One of the major themes in this novella is passion and hedonism. In addition to a lot of the novel’s main events being motivated by desire (which might explain the title of the novel), the fact that the Cenobites have gone so far into hedonistic excess that they cannot distinguish pain from pleasure is one of the things that makes them such compelling antagonists. Likewise, the fact that Frank first encounters them because he has become so jaded by a life of hedonism that he cannot take joy from it any more also seems to be a critique of hedonism too.

Like H.P.Lovecraft’s horror fiction, this is also a story about curiosity and forbidden knowledge too. It is a story about strange, nightmarish worlds existing a mere fraction of an inch from reality. It is a story where the miserable banality of the ordinary world can seem like heaven compared to the horrors that lurk just behind it. Yet, at the same time, this novella is pretty much the opposite of Lovecraft. The characters aren’t motivated by cold scientific curiosity or menaced by indifferent cosmic horrors – both the characters and the cosmic horrors are motivated by very carnal desires.

In terms of the characters, they’re very well-written. All of the main characters come across as realistic people with compelling motivations and imperfections, which the events of the story flow from. This is one of those stories where the plot really seems to emerge from the characters, rather than the characters merely following a plot.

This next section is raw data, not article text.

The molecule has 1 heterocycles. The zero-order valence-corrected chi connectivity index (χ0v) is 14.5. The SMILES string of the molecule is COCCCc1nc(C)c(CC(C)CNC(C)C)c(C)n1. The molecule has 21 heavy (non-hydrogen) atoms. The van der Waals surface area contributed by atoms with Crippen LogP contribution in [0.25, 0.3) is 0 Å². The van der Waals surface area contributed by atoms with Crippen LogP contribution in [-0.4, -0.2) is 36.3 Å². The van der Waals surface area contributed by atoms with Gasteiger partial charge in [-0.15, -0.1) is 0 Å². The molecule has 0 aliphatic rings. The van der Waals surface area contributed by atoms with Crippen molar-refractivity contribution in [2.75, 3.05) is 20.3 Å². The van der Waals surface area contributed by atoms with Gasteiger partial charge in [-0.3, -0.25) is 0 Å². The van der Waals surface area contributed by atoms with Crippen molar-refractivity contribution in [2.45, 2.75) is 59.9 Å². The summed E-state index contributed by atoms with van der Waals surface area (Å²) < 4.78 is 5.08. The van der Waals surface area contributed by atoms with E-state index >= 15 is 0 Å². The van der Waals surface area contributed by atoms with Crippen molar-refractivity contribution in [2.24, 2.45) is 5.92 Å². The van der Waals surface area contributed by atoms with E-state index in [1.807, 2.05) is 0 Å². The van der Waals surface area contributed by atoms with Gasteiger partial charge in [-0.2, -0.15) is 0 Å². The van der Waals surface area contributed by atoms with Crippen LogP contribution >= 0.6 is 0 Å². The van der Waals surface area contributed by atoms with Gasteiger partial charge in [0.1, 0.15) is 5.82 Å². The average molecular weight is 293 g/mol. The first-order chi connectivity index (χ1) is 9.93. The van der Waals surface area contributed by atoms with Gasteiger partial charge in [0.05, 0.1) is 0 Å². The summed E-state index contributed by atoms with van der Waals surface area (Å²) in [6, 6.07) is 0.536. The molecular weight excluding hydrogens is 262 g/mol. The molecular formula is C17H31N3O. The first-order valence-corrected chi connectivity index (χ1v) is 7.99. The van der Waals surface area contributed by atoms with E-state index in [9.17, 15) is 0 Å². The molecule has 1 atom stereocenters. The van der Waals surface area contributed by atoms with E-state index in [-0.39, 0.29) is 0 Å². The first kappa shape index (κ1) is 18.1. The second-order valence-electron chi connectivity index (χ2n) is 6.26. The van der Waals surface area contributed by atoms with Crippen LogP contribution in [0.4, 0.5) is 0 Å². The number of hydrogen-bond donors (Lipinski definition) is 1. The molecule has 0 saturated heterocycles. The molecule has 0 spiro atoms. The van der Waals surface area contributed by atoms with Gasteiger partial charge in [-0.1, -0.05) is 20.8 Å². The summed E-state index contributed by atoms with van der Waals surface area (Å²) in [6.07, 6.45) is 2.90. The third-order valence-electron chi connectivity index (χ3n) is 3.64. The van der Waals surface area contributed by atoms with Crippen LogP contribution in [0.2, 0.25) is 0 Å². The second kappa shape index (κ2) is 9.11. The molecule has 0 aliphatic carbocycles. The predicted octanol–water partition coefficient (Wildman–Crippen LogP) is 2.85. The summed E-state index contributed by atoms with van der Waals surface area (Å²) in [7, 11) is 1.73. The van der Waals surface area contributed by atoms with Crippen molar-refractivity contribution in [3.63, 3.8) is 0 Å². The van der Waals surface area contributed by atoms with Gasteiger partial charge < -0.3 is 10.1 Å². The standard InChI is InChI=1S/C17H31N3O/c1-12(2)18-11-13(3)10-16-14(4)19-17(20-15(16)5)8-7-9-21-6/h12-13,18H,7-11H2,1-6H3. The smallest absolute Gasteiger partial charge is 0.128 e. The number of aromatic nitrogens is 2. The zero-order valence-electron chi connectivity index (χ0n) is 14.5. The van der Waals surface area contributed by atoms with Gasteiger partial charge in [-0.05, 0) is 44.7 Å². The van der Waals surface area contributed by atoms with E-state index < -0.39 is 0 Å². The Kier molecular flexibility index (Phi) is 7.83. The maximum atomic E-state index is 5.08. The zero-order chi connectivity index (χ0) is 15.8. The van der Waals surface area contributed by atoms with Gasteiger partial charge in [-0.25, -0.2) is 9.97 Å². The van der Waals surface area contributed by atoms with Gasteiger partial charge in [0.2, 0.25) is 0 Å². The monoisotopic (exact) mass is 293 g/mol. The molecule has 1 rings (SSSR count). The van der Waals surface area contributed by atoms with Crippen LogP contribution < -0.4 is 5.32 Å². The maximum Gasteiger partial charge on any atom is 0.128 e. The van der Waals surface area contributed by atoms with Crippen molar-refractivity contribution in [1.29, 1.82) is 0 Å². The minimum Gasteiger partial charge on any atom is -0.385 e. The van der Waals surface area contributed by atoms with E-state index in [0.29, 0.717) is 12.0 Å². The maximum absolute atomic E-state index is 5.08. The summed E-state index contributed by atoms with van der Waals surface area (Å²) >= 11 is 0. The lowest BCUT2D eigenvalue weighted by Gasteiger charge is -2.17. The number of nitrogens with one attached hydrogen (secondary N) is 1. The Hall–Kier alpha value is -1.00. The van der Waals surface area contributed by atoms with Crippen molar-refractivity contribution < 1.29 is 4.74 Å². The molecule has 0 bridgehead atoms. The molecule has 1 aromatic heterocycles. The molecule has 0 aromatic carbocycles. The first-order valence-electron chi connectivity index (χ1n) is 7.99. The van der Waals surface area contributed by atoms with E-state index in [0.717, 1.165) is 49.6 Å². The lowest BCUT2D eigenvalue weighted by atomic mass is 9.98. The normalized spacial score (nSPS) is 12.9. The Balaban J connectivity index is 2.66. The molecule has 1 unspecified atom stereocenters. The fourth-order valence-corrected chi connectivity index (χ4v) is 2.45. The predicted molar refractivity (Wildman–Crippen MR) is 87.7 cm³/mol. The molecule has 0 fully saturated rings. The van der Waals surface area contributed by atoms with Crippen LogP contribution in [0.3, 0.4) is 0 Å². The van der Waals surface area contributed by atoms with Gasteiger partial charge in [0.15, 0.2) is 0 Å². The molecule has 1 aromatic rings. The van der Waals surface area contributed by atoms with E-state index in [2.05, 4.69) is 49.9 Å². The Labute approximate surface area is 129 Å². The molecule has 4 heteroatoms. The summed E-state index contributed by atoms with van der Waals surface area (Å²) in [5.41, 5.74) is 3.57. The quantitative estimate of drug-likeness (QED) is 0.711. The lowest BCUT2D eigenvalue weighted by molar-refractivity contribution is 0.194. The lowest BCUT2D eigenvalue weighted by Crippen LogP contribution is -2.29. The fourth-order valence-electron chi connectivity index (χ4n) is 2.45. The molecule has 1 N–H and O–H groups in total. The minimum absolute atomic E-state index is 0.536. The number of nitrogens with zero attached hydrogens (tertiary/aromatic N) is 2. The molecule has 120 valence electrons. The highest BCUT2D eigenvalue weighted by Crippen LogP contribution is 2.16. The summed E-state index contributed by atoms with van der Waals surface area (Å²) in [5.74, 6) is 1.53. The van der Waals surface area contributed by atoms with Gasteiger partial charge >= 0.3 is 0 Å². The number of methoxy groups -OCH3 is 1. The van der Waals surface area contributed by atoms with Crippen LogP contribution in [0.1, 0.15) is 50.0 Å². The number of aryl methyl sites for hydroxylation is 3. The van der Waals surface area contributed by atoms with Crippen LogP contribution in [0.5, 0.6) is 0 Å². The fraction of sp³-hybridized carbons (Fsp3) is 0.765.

In terms of the writing, it both is and isn’t a good fit with this story. Barker’s third-person narration is fairly formal and, whilst this does add a lot of atmosphere to the story as it progresses, it can also get in the way of the story a bit during some parts of it. Although many of Barker’s other horror novels also use a slightly more literary style, it is a lot more noticeable in this novel than it is in – say – “Cabal” or “Weaveworld“.

In terms of length and pacing, this novella is interesting. At an efficient 128 pages in length, it is the kind of story that can be enjoyed in a couple of hours 🙂 As mentioned earlier, the story starts off in a relatively slow-paced way, with everything gradually building in intensity as the story progresses. So, although some earlier parts of the story might seem a little bit “boring”, stick with it and it will improve.

As for how this thirty-three year old novella has aged, it is pretty much timeless. Yes, the writing style is a little on the formal side of things, but the focus on the timeless elements of the human condition (eg: love, desire, curiosity etc..) and the mixture of timeless mundane life and unearthly horror are as effective today as they probably were in 1986.

All in all, this is an intelligent, compelling and atmospheric horror novella. Yes, the narration is perhaps slightly too formal and the story takes a while to really get going, but this is a timeless novel that improves with each reading of it. Yes, I preferred Barker’s fast-paced sequel, “The Scarlet Gospels”, to this novel – but “The Hellbound Heart” is a surprisingly sophisticated, and refreshingly short, horror story 🙂

If I had to give it a rating out of five, it would get at least a four.